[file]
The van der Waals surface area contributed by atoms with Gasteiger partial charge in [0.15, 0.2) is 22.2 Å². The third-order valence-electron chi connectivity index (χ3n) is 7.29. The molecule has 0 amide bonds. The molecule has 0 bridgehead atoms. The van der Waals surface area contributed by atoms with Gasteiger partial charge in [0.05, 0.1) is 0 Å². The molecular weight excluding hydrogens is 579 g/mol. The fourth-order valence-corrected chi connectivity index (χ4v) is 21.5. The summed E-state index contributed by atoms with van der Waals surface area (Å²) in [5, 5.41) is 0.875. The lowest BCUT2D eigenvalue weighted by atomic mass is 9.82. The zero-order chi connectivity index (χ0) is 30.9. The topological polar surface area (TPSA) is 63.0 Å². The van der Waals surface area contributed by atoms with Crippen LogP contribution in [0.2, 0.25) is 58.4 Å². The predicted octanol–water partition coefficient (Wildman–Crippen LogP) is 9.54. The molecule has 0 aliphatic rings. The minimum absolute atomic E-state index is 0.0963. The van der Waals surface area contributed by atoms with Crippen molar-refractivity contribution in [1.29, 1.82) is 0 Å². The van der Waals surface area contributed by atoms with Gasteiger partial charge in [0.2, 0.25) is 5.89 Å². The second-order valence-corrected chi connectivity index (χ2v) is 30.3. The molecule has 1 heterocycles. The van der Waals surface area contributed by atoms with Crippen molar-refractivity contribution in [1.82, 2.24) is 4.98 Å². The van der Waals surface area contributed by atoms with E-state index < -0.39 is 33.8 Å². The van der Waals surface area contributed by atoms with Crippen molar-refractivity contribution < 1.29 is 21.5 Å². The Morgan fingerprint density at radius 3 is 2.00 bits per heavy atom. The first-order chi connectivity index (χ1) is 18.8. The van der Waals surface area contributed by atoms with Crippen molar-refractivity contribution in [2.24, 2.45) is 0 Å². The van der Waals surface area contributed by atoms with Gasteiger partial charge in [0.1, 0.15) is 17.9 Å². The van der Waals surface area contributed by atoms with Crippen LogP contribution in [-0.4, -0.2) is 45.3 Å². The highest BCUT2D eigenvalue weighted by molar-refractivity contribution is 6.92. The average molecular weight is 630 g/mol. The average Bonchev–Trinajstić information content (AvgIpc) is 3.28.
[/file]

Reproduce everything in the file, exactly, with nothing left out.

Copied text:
The van der Waals surface area contributed by atoms with Gasteiger partial charge in [0.15, 0.2) is 22.2 Å². The third-order valence-electron chi connectivity index (χ3n) is 7.29. The molecule has 0 amide bonds. The molecule has 0 bridgehead atoms. The van der Waals surface area contributed by atoms with Gasteiger partial charge in [0.05, 0.1) is 0 Å². The molecular weight excluding hydrogens is 579 g/mol. The fourth-order valence-corrected chi connectivity index (χ4v) is 21.5. The summed E-state index contributed by atoms with van der Waals surface area (Å²) in [5, 5.41) is 0.875. The lowest BCUT2D eigenvalue weighted by atomic mass is 9.82. The zero-order chi connectivity index (χ0) is 30.9. The topological polar surface area (TPSA) is 63.0 Å². The van der Waals surface area contributed by atoms with Crippen LogP contribution in [0.2, 0.25) is 58.4 Å². The predicted octanol–water partition coefficient (Wildman–Crippen LogP) is 9.54. The molecule has 0 aliphatic rings. The minimum absolute atomic E-state index is 0.0963. The van der Waals surface area contributed by atoms with Crippen molar-refractivity contribution in [1.29, 1.82) is 0 Å². The van der Waals surface area contributed by atoms with Gasteiger partial charge in [0.2, 0.25) is 5.89 Å². The second-order valence-corrected chi connectivity index (χ2v) is 30.3. The molecule has 1 heterocycles. The van der Waals surface area contributed by atoms with Crippen molar-refractivity contribution in [1.82, 2.24) is 4.98 Å². The van der Waals surface area contributed by atoms with E-state index < -0.39 is 33.8 Å². The van der Waals surface area contributed by atoms with Crippen molar-refractivity contribution < 1.29 is 21.5 Å². The Morgan fingerprint density at radius 3 is 2.00 bits per heavy atom. The first-order chi connectivity index (χ1) is 18.8. The van der Waals surface area contributed by atoms with Crippen molar-refractivity contribution in [2.24, 2.45) is 0 Å². The van der Waals surface area contributed by atoms with Gasteiger partial charge in [0.1, 0.15) is 17.9 Å². The van der Waals surface area contributed by atoms with Crippen LogP contribution in [-0.4, -0.2) is 45.3 Å². The highest BCUT2D eigenvalue weighted by molar-refractivity contribution is 6.92. The average molecular weight is 630 g/mol. The average Bonchev–Trinajstić information content (AvgIpc) is 3.28.